Antigone Now

Part of the American High School Festival, Antigone Now is nothing if not endearing in its attempts to impress. Travelling all the way from Michigan to perform at their age is an achievement in itself. Unfortunately, the standards of this high school production are not enough to earn them a positive recommendation this time around.

Some scenes fare better than others but, as a whole, you don’t need this Antigone now.

Antigone Now is a modern reworking of Sophocles’ Antigone by Melissa Cooper, generally following the lines of the original story. Antigone buries her brother Polynices against her uncle Creon’s orders, following the laws of the gods rather than the laws of men, and thus we are left with the famous classical dilemma. The script itself is nothing to write home about; fairly bland dialogue along with a slightly awkward attempt to Christianise everything with references to ‘God’. “Hosannah!” cries one cast member eagerly, before later praying to Dionysius. It’s a little jarring, but these are quibbles in comparison to larger problems.

Bluntly put, the acting ability of the cast varies greatly as it always will with actors just picked from a limited pool at the same high school. It is Drew Pype as Creon who shines from them all, giving a good stab at mastering the characterisation of a man tormented by insecurity, family loyalty and his own personal sense of duty. Julia Fertel’s Antigone has glimpses of promise, but is too focused on shouting and hand gestures to get much more from the character. The rest suffer from more basic problems – projection, clarity, a lack of variation in delivery occasionally bordering on monotony. Displays of anger, sadness and happiness are over-demonstrated rather than actually connected with or genuinely felt. Anger seems to mean that you have an angry face, or shout. Sadness means that you sob into your hands. Happiness means running away from your sister’s grave when you are distracted by a digger and the sound of hope. Undoubtedly the actors will greatly develop in years to come, but for now they fall flat.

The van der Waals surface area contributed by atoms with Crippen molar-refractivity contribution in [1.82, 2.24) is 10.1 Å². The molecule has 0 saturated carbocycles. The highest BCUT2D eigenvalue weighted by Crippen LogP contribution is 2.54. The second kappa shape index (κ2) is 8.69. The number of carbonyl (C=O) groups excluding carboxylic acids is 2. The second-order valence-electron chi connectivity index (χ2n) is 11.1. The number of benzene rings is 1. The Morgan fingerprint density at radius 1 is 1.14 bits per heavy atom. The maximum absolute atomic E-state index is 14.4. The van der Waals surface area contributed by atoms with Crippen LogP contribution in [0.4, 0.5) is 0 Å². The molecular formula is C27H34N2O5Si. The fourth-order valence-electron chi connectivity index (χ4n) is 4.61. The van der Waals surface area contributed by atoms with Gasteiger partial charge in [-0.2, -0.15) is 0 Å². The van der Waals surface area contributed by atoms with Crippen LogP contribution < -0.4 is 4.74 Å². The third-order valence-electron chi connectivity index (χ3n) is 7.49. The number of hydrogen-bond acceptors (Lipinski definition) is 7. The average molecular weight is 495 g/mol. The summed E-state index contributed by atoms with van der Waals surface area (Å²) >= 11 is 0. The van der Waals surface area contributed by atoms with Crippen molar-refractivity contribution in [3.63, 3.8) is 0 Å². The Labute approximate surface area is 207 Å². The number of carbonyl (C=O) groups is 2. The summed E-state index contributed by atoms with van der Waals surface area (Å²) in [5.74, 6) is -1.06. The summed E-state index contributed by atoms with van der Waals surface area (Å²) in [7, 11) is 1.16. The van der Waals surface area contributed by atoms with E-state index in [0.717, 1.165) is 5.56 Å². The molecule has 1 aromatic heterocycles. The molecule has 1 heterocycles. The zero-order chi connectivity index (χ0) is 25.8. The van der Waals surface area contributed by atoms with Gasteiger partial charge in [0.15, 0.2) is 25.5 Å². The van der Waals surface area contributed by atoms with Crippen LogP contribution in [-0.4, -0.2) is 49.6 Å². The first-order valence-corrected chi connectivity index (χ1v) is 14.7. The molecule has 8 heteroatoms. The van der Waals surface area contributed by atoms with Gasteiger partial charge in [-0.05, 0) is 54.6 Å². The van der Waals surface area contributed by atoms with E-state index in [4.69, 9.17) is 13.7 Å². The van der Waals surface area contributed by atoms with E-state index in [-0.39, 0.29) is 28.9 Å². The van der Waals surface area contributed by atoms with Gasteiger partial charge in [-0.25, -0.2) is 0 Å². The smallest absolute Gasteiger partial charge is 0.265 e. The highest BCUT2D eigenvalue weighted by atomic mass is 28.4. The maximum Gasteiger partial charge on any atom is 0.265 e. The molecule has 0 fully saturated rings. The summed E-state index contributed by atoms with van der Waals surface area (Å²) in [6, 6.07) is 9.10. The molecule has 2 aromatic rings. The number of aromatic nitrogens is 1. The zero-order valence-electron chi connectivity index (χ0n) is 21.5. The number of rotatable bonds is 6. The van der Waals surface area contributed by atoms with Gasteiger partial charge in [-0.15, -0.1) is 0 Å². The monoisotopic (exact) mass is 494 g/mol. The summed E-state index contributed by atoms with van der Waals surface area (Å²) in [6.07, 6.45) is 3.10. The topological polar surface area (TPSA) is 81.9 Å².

The use of projection isn’t bad and the lighting has quite a good effect when the cast are standing in it. Some scenes fare better than others but, as a whole, you don’t need this Antigone now.

Reviews by James Beagon

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The Blurb

A powerful, modern adaptation of Sophocles' Antigone that captures the themes of free will and law versus justice through beautifully written modern prose. Set in a bombed-out city-which unfortunately could be any city- suffering the after effects of war, Melissa Cooper shows how one young woman, Antigone, is willing to die rather than surrender her humanity and free will. Defying her uncle Creon's decree that no one is to touch the body of Polynices, Antigone boldly personifies justice over law by giving him a proper burial. Her rebellion forces the other citizens to question blind obedience.